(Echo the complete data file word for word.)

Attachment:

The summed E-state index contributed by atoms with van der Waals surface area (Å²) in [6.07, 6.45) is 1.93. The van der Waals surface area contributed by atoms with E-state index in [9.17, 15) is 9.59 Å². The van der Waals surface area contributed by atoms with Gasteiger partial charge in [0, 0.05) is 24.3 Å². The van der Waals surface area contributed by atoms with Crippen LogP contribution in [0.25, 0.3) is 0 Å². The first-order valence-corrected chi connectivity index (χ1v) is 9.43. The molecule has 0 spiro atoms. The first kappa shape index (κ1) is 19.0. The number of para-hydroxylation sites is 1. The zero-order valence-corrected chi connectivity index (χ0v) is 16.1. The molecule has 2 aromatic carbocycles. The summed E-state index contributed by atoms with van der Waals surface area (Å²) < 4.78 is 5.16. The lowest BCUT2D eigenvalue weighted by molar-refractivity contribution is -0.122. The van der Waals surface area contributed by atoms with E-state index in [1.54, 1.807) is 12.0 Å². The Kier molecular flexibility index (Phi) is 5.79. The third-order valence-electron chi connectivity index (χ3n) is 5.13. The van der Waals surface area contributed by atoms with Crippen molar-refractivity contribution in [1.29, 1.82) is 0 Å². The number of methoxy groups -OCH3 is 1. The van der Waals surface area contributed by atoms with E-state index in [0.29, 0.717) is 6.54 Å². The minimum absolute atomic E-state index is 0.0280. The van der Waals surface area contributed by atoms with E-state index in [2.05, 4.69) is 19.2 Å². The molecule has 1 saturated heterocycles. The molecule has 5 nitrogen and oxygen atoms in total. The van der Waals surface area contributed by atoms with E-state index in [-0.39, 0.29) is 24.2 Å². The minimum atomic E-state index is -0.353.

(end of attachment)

The summed E-state index contributed by atoms with van der Waals surface area (Å²) in [6.07, 6.45) is 1.93. The van der Waals surface area contributed by atoms with E-state index in [9.17, 15) is 9.59 Å². The van der Waals surface area contributed by atoms with Gasteiger partial charge in [0, 0.05) is 24.3 Å². The van der Waals surface area contributed by atoms with Crippen LogP contribution in [0.25, 0.3) is 0 Å². The first-order valence-corrected chi connectivity index (χ1v) is 9.43. The molecule has 0 spiro atoms. The first kappa shape index (κ1) is 19.0. The number of para-hydroxylation sites is 1. The zero-order valence-corrected chi connectivity index (χ0v) is 16.1. The molecule has 2 aromatic carbocycles. The summed E-state index contributed by atoms with van der Waals surface area (Å²) < 4.78 is 5.16. The lowest BCUT2D eigenvalue weighted by molar-refractivity contribution is -0.122. The van der Waals surface area contributed by atoms with E-state index in [1.54, 1.807) is 12.0 Å². The Kier molecular flexibility index (Phi) is 5.79. The third-order valence-electron chi connectivity index (χ3n) is 5.13. The van der Waals surface area contributed by atoms with Crippen molar-refractivity contribution in [1.29, 1.82) is 0 Å². The number of methoxy groups -OCH3 is 1. The van der Waals surface area contributed by atoms with E-state index in [0.29, 0.717) is 6.54 Å². The minimum absolute atomic E-state index is 0.0280. The van der Waals surface area contributed by atoms with E-state index in [2.05, 4.69) is 19.2 Å². The molecule has 1 saturated heterocycles. The molecule has 5 nitrogen and oxygen atoms in total. The van der Waals surface area contributed by atoms with E-state index in [-0.39, 0.29) is 24.2 Å². The minimum atomic E-state index is -0.353.